According to Tetyana Lagovska, executive director of the Pryirpin Community Foundation, the main thing in first aid is the efficiency of actions to stabilize the victim’s condition. However, as the volunteer noted, it is also important to adhere to the principle of “do no harm,” so it is important to know what should and should not be done before the arrival of professional doctors.

The participants of the training expressed their gratitude to the organizers and the instructor for the valuable knowledge and experience gained at the training. They also emphasized the importance of such events and hope that such educational seminars will continue in the future. In addition, each participant received as a gift a fully equipped first aid kit for first aid in case of wounds.

The pre-medical care workshop for teachers was an example of how educational institutions and medical partners can collaborate to ensure the safety of students and staff. These efforts will help strengthen the education system and prepare teachers for the variety of challenges they may face in educational institutions in war.

Experts Club and Adonis pledge to continue to support and conduct similar educational initiatives, as they see them as an opportunity to make education safer and encompass not only academic but also life skills.

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Academy of Labor, Social Relations and Tourism has opened new department

Higher education and the gastronomy industry have joined forces to create a new training center.

Academy of Labor, Social Relations and Tourism has announced the opening of a new Department of Gastronomy, Sommelier and Wine Culture, which is an important step in the development of gastronomy in Ukraine and will provide new opportunities for professional development for students and guests of the educational institution.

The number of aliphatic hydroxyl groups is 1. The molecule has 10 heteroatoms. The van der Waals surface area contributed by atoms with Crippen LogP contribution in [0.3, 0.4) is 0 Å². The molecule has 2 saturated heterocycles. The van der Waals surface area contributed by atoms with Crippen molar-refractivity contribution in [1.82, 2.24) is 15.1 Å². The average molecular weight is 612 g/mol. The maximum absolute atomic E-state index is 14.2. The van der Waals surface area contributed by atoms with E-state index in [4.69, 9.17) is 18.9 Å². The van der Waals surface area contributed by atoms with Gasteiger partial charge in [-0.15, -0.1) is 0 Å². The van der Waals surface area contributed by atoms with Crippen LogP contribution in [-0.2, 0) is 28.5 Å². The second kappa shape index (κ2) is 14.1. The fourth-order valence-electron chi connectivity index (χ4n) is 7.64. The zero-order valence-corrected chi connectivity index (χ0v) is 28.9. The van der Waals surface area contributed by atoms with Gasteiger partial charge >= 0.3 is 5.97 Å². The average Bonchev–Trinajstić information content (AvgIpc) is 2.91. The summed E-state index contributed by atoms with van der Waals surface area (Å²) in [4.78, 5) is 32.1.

The grand opening of the department was attended by prominent figures from various fields, which symbolizes the broad support for the initiative. One of the invited guests was Ricardo Fernández Núñez, owner of Vinos de la Luz, an international wine group with wineries in Argentina, Spain, and Italy, as well as offices in Ukraine and Poland and production in the United States. He also holds a Doctorate, which recognizes his active role in the development of the wine industry. During his speech, Nunez expressed his deep support for Ukraine and his willingness to fight for its freedom and identity. He noted that he supports Ukraine not only with words, but also with his activities, trying to contribute to the country by means available to him.

Mykola Malomuzh, former Head of the Foreign Intelligence Service of Ukraine, also took part in the opening of the chair. His presence at the event demonstrates the government’s support and interest in the development of the gastronomy industry.

Hryhorii Osovyi, Chairman of the Federation of Trade Unions of Ukraine since 2014, emphasized the importance of vocational training in the gastronomy sector and its impact on the country’s social development.